Three years ago, Nicolas Gourdine had the scare of his life.
"I had put myself at risk by having unprotected sex," he said. "Someone I deemed a friend didn't disclose their HIV status, and I learned they were positive. And I learned it sometime after."
Gourdine ended up testing negative for HIV, but the experience left him shaken and with an awareness of what engaging in risky behavior could mean. "I was quite alarmed, quite concerned … devastated," he said.
Now he takes Truvada daily, which he says protects him from ever feeling that fear again.
The pill is a part of a program of pre-exposure prophylaxis (PrEP). The Centers for Disease Control and Prevention says PrEP, if properly followed, reduces the risk of HIV infection by 92 percent. PrEP includes taking Truvada every day and checking in with a doctor every three months.
"Where pre-exposure prophylactic is so helpful is that it prevents that initial infection," explains Dr. Richard Elion, clinical research director at Whitman Walker Health in Washington, D.C. "HIV doesn't get into cells. It's met on the surface of the cells by the drug."
A year of Truvada can cost about $13,000, but most health insurers cover it. An estimated 4,000 people who are HIV negative regularly take the drug.
Elion says PrEP's adoption, especially in a high-risk population like Washington, could be the answer to the city's HIV epidemic.
"Washington, D.C., has the highest prevalence of any … city of HIV in the United States," he said. HIV-positive residents are "a bit shy of about 3 percent, overall, of the [city's] population — which is higher than some rates of countries in Africa."
"If you're an African-American man who has sex with men and you're between the ages of 20 and 40, your chances of having HIV is 1 in 5," he added.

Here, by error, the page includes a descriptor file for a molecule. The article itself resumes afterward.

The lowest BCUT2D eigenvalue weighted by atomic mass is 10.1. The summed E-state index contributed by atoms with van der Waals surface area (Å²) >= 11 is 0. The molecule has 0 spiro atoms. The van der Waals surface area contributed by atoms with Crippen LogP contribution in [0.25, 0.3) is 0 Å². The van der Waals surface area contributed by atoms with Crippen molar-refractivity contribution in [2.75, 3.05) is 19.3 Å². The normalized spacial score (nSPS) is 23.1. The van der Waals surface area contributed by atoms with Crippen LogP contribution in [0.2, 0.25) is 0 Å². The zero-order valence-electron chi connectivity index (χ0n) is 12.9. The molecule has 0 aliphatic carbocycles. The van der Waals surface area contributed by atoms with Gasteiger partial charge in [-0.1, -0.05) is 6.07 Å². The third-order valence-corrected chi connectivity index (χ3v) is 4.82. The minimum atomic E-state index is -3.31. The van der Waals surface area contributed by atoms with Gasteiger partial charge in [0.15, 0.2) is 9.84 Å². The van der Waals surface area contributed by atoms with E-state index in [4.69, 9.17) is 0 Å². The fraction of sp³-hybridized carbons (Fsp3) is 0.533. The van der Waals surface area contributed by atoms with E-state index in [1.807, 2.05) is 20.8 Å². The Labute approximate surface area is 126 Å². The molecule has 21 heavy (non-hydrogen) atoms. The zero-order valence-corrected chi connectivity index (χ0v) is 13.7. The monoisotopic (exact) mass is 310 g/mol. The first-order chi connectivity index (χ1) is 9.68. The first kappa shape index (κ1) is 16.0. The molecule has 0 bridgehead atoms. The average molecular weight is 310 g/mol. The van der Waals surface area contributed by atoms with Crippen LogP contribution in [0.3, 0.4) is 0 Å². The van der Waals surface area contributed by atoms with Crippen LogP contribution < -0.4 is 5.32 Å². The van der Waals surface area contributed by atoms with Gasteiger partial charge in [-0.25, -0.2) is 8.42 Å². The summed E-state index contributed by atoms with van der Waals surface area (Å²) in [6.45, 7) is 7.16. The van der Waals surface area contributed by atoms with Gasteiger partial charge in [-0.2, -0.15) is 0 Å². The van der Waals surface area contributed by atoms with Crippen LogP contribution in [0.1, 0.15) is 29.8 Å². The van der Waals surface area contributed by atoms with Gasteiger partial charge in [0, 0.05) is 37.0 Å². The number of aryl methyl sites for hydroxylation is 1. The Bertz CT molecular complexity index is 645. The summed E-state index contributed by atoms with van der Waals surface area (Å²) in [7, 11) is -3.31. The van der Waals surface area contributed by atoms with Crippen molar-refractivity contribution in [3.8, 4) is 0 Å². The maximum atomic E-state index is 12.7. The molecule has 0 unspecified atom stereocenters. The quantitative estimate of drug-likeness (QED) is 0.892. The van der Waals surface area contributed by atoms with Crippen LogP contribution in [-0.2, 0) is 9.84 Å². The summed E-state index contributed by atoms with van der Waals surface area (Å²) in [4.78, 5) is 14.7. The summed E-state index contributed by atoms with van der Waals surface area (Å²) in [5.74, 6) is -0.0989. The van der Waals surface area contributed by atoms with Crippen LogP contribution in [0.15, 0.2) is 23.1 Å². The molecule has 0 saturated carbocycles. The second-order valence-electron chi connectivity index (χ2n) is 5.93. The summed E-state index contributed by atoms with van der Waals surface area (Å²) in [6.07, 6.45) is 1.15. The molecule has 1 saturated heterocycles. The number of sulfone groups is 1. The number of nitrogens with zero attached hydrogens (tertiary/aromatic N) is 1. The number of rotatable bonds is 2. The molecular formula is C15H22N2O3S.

For decades, gay health advocates have centered efforts on pushing condom use and awareness about HIV status. In the 1980s, when contracting the virus was essentially a death sentence, that message largely worked. Now, 30 years later, some medical professionals are skeptical about promoting PrEP.
"PrEP, in fact, may quiet our conversations with each other around sex because why bother if everyone is just either HIV positive and taking their medications as they should or negative and taking their PrEP?" said Dr. Dan O'Neil, a second-year resident at George Washington University Hospital. "In a way, it could be seen as an excuse to not take responsibility for our actions."
A lot of that worry stems from what many in the gay community attribute to a generation gap, with today's young people simply having no idea what it was like to go through the early days of the HIV crisis.
“We have a major crisis going on in the United States, specifically in youth," said Dr. Gary Blick, a co-founder of World Health Clinicians. "In youth, we have about 18 percent of people who are HIV positive and they don’t know their status."
Earlier this month, the Washington LGBT community tried to bridge this gap by offering a free photo shoot to anyone who got tested for HIV, because many young people in the capital don't know their HIV status or have protected sex. Every year there are an estimated 50,000 new cases of HIV in the U.S.
"You know, youth think a whole lot differently than we did in my generation," said Blick, who co-founded the event. "If you were 10 years old in 1996, well now as a 28- or 29-year-old, you’ve never seen that death and dying. We changed our behavior [by using condoms] because of a fear of dying."